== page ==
Blair Jenkins adds: "Craig is definitely a very straight guy rather than a spin doctor. That represents something of a departure. He has no experience of newspapers and I guess he might find that a little rougher. He is used to being transparent about things and accounting for them." Therein lies another reason for his appointment, say some observers: Mr Oliver's reputation is the opposite of the stereotypical spin doctor.

The public are now distrustful of manipulated messages and media managers – as embodied by Peter Capaldi as Malcolm Tucker in the BBC's The Thick of It, which showed party politics as venal, shallow and aggressive – so to employ someone untainted by this is an asset.

It is expected Mr Oliver will fade from view once the fuss over his appointment dies as he moulds the Cameron-Clegg image. For older heads at Westminster, this can only end in tears. Colleagues caution that being a "straight guy" is fine, but in politics it is difficult to maintain. Former BBC journalist Richard Sambrook says: "He may have to get used to backroom deals in spite of being fundamentally a straight dealer, and to mixing in new senior circles – media as well as political."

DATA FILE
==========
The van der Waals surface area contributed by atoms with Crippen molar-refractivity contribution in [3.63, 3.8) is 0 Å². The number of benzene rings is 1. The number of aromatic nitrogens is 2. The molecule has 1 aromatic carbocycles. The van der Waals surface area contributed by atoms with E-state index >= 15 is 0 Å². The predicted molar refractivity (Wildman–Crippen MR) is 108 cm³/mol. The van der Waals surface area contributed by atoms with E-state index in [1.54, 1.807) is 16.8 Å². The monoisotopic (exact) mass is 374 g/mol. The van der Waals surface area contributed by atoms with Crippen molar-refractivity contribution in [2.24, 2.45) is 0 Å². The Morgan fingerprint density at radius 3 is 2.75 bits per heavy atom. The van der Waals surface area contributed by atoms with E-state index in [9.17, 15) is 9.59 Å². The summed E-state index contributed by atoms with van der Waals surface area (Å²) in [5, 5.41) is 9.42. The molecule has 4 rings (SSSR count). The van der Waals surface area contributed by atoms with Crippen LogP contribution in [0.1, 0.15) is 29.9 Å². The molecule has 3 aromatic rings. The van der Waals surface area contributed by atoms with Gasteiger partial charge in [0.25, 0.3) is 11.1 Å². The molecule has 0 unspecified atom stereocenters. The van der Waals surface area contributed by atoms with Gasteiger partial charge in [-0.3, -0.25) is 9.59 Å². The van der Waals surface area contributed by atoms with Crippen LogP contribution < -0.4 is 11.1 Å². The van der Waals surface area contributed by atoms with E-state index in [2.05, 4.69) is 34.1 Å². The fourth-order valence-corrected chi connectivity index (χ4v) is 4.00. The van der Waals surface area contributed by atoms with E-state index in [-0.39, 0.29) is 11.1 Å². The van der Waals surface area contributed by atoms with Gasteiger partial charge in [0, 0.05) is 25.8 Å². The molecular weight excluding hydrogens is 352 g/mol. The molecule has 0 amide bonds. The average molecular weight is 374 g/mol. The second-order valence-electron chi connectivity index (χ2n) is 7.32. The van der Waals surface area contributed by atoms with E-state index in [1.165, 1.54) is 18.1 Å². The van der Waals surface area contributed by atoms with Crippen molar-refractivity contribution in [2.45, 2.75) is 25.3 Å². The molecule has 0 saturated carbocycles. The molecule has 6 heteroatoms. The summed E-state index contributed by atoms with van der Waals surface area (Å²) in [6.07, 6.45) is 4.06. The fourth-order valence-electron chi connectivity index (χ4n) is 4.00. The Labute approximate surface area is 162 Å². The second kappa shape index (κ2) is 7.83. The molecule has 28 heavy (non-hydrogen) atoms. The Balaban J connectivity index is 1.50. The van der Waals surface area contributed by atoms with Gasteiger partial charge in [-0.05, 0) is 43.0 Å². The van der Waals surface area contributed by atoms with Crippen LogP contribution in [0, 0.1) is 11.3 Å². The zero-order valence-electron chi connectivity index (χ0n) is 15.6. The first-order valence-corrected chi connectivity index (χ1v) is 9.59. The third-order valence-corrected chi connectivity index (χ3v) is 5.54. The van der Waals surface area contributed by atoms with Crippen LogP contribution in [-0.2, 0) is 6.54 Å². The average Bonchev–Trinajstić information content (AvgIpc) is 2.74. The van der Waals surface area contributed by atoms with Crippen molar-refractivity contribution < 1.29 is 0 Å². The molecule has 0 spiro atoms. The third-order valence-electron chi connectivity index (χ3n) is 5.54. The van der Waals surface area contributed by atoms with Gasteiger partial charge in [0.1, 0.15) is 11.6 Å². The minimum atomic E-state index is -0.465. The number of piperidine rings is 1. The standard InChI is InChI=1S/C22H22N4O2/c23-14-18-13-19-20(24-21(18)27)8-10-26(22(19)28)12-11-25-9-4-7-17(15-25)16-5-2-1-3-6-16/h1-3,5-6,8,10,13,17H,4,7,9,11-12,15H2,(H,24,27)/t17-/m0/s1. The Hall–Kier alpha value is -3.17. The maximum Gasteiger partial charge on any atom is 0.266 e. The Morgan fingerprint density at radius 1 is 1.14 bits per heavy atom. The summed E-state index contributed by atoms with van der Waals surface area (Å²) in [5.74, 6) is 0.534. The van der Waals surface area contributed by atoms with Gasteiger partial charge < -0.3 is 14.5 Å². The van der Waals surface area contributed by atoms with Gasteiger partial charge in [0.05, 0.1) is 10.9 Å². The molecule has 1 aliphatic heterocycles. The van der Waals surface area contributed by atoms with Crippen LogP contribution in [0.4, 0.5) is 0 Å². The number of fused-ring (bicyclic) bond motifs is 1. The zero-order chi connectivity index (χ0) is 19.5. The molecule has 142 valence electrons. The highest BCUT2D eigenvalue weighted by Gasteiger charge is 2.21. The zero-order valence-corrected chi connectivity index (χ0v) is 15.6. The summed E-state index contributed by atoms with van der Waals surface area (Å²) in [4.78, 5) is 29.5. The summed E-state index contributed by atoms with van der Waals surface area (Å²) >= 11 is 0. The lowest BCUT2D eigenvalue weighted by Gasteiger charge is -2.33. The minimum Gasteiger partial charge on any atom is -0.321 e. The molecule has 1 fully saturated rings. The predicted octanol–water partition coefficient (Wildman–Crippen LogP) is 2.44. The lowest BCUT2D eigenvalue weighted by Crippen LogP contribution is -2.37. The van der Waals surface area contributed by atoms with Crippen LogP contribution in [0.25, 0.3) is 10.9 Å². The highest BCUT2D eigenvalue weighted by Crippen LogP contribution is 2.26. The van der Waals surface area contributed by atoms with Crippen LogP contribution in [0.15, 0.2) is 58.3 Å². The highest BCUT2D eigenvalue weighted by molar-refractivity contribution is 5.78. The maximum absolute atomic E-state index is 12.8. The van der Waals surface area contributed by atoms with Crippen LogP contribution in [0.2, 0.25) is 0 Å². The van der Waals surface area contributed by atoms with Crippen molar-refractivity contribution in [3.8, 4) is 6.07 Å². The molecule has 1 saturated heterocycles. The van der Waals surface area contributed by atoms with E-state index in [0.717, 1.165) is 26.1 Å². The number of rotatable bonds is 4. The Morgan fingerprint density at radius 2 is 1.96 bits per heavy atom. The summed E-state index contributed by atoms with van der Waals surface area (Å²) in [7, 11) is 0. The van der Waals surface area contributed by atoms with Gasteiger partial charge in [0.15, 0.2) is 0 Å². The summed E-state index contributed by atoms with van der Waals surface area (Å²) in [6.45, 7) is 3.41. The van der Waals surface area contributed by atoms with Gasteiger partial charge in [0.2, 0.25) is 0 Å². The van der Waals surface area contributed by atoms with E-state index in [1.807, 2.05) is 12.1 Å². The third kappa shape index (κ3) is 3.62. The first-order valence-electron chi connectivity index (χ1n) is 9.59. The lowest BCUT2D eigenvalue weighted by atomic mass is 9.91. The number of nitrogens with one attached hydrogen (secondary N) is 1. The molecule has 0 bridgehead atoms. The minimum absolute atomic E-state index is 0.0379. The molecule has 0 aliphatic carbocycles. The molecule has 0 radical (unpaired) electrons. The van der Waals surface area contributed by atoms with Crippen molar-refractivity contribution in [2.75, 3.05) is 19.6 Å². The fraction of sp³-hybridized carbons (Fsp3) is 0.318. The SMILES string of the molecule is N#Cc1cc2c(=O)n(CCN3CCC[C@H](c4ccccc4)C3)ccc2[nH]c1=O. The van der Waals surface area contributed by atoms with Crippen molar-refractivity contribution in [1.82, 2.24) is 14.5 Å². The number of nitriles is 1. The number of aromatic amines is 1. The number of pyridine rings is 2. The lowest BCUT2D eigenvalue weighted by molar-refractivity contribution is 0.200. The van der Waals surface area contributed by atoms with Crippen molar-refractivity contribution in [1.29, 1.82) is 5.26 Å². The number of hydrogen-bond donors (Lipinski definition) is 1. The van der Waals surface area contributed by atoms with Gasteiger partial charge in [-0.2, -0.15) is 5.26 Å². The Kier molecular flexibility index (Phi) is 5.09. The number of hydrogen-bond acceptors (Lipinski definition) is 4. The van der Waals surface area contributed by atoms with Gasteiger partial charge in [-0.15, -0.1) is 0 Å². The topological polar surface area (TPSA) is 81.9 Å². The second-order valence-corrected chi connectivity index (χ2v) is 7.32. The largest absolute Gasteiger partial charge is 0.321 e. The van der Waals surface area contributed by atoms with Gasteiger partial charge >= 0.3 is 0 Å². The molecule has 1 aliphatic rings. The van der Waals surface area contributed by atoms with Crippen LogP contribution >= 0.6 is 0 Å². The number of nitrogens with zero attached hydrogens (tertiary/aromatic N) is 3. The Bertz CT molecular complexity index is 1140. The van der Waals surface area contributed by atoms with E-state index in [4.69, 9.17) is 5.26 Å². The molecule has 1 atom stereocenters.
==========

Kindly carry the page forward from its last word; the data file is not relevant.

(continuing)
There are other factors being mooted. For one, Mr Cameron now has an insider from the "liberal" BBC on board. Furthermore, after being dragged into the News International phone-hacking row as a result of Mr Coulson's News of the World past, what better way could there be for the government to show it was no longer under Rupert Murdoch's spell than by appointing one of the Beeb's finest? Added to this, say other occupants of the Downing Street bureaucracy, the intricacies government red tape will be a doddle for a former BBC staffer. One former Downing Street insider says: "This is a leadership role that entails working across the whole of Whitehall. It's a very smart move."

So why should we care about this? Because as the UK government prepares to face up to what promises to be an unending barrage of bad news this year, there is a genuine danger for the coalition of a full-scale mutiny. For Mr Cameron and Mr Clegg, able communicators both, the imperative will be simply to keep lines of communication open with the public. And for that they will turn to Mr Oliver. While the content of their news is likely to be terrible, the hope will be that, with him on board, at least it won't look all that bad.

In an age when politics is driven ever more by image, a lot depends on Mr Oliver's skills. It is a long way from the days of filing reports from Easterhouse.


Name: Craig Oliver

Age: 41 (15 May 1969)

Address: Chiswick, London

Married to: Joanna Gosling, presenter on BBC News channel

Children: three daughters

Education: Stirling High School; St Andrews University – English literature; Cardiff School of Journalism – MA in broadcast journalism

Job titles: Feb 2011 – director of communications for Prime Minister David Cameron

2010 – BBC head of network news

2006 – Editor of BBC One's ten o'clock and six o'clock BBC News